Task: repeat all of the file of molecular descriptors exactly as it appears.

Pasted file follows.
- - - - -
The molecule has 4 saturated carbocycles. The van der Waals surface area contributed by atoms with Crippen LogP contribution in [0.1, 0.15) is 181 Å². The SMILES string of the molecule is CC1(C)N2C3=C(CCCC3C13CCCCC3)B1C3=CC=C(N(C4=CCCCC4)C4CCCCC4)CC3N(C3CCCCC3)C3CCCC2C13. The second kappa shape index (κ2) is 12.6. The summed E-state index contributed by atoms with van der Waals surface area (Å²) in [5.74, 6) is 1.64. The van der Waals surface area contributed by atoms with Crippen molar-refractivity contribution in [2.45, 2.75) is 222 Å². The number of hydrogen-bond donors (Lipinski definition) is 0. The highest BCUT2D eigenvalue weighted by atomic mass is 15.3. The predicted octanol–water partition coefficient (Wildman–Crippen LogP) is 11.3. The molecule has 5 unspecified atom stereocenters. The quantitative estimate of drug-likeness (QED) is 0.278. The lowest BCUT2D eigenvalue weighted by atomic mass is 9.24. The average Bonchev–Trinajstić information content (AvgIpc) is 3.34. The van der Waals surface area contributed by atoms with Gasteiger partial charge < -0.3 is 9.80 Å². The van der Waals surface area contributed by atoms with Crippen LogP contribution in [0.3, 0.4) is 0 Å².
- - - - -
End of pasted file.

The molecule has 4 saturated carbocycles. The van der Waals surface area contributed by atoms with Crippen LogP contribution in [0.1, 0.15) is 181 Å². The SMILES string of the molecule is CC1(C)N2C3=C(CCCC3C13CCCCC3)B1C3=CC=C(N(C4=CCCCC4)C4CCCCC4)CC3N(C3CCCCC3)C3CCCC2C13. The second kappa shape index (κ2) is 12.6. The summed E-state index contributed by atoms with van der Waals surface area (Å²) in [5.74, 6) is 1.64. The van der Waals surface area contributed by atoms with Crippen molar-refractivity contribution in [2.45, 2.75) is 222 Å². The number of hydrogen-bond donors (Lipinski definition) is 0. The highest BCUT2D eigenvalue weighted by atomic mass is 15.3. The predicted octanol–water partition coefficient (Wildman–Crippen LogP) is 11.3. The molecule has 5 unspecified atom stereocenters. The quantitative estimate of drug-likeness (QED) is 0.278. The lowest BCUT2D eigenvalue weighted by atomic mass is 9.24. The average Bonchev–Trinajstić information content (AvgIpc) is 3.34. The van der Waals surface area contributed by atoms with Gasteiger partial charge < -0.3 is 9.80 Å². The van der Waals surface area contributed by atoms with Crippen LogP contribution in [0.3, 0.4) is 0 Å².